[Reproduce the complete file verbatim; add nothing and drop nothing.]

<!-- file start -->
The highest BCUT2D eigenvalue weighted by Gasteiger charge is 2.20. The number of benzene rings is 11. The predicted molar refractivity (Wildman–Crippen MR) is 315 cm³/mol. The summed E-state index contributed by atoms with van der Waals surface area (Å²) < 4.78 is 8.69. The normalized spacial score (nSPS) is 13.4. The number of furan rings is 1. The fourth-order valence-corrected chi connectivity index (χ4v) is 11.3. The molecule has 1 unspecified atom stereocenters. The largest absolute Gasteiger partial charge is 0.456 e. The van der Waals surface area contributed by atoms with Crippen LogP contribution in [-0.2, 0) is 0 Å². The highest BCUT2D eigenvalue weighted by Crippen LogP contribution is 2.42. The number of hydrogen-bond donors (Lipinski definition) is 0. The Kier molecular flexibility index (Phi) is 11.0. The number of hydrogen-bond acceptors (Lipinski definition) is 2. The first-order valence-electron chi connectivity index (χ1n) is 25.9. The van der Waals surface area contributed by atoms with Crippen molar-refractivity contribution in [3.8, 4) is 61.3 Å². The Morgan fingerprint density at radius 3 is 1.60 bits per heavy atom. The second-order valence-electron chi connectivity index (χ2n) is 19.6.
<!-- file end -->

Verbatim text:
The highest BCUT2D eigenvalue weighted by Gasteiger charge is 2.20. The number of benzene rings is 11. The predicted molar refractivity (Wildman–Crippen MR) is 315 cm³/mol. The summed E-state index contributed by atoms with van der Waals surface area (Å²) < 4.78 is 8.69. The normalized spacial score (nSPS) is 13.4. The number of furan rings is 1. The fourth-order valence-corrected chi connectivity index (χ4v) is 11.3. The molecule has 1 unspecified atom stereocenters. The largest absolute Gasteiger partial charge is 0.456 e. The van der Waals surface area contributed by atoms with Crippen LogP contribution in [-0.2, 0) is 0 Å². The highest BCUT2D eigenvalue weighted by Crippen LogP contribution is 2.42. The number of hydrogen-bond donors (Lipinski definition) is 0. The Kier molecular flexibility index (Phi) is 11.0. The number of hydrogen-bond acceptors (Lipinski definition) is 2. The first-order valence-electron chi connectivity index (χ1n) is 25.9. The van der Waals surface area contributed by atoms with Crippen molar-refractivity contribution in [3.8, 4) is 61.3 Å². The Morgan fingerprint density at radius 3 is 1.60 bits per heavy atom. The second-order valence-electron chi connectivity index (χ2n) is 19.6.